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GUNS Magazine June 2011 Digial Edition - Page 18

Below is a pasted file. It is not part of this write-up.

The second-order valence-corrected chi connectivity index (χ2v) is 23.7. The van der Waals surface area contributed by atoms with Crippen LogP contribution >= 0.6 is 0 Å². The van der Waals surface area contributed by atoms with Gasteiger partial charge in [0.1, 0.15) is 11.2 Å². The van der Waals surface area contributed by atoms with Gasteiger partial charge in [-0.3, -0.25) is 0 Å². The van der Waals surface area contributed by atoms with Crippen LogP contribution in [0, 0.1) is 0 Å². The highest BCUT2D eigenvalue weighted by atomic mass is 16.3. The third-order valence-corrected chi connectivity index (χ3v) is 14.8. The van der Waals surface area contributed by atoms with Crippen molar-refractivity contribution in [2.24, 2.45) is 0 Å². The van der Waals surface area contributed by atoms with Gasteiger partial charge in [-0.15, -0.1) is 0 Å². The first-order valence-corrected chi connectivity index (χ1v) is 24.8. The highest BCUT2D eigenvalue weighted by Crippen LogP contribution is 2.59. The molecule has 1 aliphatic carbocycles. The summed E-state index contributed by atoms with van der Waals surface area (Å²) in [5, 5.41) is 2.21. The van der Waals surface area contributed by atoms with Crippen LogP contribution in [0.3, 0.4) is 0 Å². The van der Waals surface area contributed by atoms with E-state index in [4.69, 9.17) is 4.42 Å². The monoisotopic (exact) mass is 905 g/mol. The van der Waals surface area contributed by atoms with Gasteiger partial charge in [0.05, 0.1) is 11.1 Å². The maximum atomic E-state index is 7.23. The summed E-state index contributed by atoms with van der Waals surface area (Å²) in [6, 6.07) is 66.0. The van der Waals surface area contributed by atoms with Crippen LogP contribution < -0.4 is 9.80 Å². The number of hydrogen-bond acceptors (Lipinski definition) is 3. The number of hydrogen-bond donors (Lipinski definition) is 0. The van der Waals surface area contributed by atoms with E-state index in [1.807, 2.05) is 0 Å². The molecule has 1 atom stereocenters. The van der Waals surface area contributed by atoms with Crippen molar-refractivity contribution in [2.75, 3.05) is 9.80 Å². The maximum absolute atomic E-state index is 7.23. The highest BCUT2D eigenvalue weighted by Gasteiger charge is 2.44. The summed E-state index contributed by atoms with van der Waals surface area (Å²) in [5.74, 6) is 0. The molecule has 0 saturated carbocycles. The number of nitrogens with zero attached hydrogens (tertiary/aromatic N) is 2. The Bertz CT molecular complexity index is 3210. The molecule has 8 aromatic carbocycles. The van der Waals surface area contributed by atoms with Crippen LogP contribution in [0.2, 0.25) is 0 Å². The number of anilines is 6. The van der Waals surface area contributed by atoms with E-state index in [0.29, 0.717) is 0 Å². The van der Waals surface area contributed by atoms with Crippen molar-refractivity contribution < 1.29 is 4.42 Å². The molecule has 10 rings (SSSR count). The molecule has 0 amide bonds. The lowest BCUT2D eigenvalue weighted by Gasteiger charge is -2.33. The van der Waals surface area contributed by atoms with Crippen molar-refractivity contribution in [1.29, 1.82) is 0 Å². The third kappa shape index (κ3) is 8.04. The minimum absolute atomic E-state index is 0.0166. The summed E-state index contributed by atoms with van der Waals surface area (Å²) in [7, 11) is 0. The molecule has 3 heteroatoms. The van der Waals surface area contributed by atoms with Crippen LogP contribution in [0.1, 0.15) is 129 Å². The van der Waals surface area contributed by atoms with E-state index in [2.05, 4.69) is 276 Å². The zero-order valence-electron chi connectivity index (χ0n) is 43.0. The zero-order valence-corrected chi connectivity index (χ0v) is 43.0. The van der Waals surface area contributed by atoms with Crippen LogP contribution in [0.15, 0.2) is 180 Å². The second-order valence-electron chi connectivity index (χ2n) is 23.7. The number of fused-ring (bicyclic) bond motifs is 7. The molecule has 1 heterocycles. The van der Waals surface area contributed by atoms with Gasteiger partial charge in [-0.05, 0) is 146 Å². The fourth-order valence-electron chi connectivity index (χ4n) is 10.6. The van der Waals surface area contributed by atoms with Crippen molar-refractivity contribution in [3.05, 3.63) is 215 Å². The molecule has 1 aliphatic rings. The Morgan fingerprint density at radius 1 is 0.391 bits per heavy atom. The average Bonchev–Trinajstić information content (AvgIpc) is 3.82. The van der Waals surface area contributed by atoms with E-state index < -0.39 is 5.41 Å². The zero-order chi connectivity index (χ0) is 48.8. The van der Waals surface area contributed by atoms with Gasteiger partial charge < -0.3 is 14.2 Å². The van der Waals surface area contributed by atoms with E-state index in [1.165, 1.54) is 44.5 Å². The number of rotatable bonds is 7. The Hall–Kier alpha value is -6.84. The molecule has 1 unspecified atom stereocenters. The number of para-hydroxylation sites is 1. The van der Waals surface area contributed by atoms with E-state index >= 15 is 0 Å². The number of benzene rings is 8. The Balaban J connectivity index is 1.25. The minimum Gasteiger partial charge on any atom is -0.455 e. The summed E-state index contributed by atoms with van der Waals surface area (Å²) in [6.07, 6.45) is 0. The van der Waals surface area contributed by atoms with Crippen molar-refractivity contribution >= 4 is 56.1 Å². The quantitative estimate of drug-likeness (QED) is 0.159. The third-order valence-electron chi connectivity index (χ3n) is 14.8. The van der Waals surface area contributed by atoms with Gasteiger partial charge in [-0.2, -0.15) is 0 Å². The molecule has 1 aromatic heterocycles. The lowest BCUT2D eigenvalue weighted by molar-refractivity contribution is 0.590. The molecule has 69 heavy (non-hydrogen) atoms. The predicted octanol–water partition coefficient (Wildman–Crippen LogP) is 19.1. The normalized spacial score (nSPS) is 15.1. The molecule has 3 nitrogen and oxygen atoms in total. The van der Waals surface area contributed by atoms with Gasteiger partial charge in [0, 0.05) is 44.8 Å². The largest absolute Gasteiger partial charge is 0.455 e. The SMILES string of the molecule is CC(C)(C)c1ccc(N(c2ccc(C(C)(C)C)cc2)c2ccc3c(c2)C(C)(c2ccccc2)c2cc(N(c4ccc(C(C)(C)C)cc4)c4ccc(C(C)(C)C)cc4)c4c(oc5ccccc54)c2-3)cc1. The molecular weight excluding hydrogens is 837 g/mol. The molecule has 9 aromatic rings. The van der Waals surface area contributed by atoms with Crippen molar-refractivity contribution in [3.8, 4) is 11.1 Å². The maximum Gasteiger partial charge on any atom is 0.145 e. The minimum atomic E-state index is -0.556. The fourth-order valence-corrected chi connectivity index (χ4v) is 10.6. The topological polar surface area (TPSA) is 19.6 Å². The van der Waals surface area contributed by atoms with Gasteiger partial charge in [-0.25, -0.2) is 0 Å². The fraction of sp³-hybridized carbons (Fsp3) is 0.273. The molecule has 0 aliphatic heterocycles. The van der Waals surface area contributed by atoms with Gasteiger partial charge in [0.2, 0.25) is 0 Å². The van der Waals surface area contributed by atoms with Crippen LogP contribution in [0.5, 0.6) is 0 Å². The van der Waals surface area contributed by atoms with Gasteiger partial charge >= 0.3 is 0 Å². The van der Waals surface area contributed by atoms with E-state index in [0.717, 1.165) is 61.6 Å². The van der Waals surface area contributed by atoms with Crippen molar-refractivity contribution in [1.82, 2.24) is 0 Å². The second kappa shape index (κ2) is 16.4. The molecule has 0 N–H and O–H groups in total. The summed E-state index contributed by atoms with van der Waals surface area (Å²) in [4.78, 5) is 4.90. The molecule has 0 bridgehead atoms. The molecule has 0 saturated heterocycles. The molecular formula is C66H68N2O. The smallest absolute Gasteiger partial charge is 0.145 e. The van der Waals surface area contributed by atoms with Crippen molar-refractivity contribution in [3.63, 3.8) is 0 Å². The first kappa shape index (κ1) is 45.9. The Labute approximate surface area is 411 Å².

• M I K E “ d U K E ” V E N t U R I N O • P h O t O S : Y V O N N E V E N t U R I N O • n the past 50 years, I’ve had precisely one cavity in I my teeth. That’s good. As pertains to handgun bullet moulds, one cavity is bad. That’s an area where I want lots of cavities—at least three and maybe four. I learned this the hard way in 1968 because upon getting my very first US Model 1911A1 .45 ACP I could only afford a single-cavity bullet mould. It was Lyman 452374 for a 225-grain roundnose. Pouring enough bullets to feed that pistol was bad enough, but then our local chief of police began allowing his son and me to take out the department’s Thompson submachine gun. Several times I stayed up near all night casting bullets and loading .45s so we could shoot that thing for less than an hour the next day. That experience soured me on single-cavity moulds for handgun calibers. Eventually the Lachmiller firm was absorbed by RCBS, but the latter company made a big mistake, in my humble gun’riter opinion. They stopped making bullet moulds holding more than two cavities. Don’t get me wrong. I am a great fan of RCBS bullet moulds, currently there are dozens on my shelves with nary a bad one among them. But I’ve been told their mould making process precludes cutting ones with three or four cavities. That’s too bad because they have some very well thought out handgun bullet designs. Which means you will shoot lots of them, which in turn means a double-cavity mould is a lot more work. The mould ones. Cavities Duke’s all time favorites as pertains to handgun bullet mould cavities are triple ones, such as this Redding/SAeCO mould (above) he uses for .30 Carbine bullets. At one time Duke thought that bullet moulds with each cavity cut for a different design were intriguing (below). he found out in practical use they were not so great. rCBs By 1971, I was a hardcore .38 Special/.357 Magnum shooter and coincidentally money was a bit freer. So I ordered a Lachmiller brand 3-cavity mould for a 150-grain semiwadcutter. Talk about a change! Never again did I have to stay up till the early morning hours to have enough handgun bullets—at least for that bore size. I cast tens of thousands of bullets with that Lachmiller mould. It’s still with me and casts bullets as good as when new. For casting bullets for handguns Duke prefers 3- and 4-cavity bullet moulds. Lyman & Ideal Lyman is our oldest name in bullet moulds. It dates back to about 1926 when the Lyman Gunsight Corporation bought out the Ideal company that had been in the bullet mould business since the 1880s. At one time Lyman offered bullet moulds for virtually every metallic cartridge you might reload. Their handgun moulds came in 1-, 2- and 4-cavity versions. For some reason they ignored triple- cavity moulds. When I was a young and still relatively inexperienced caster, one of the more intriguing moulds I encountered was a Lyman “four holer” in which each of the cavities was a different design of .45-caliber handgun bullet. I was very close to plunking down the cash for it when this thought entered my head, “What if I end up favoring one of the cavities more than the others? Then in practical effect I’m back to casting with a single-cavity mould and a much heavier one to boot.” So I passed it up. Still the concept intrigued me, and years later at a gun show, upon seeing a used Lyman double-cavity mould with one hole as a .45 and the other 18 WWW.GUNSMAGAZINE.COM • JUNE 2011

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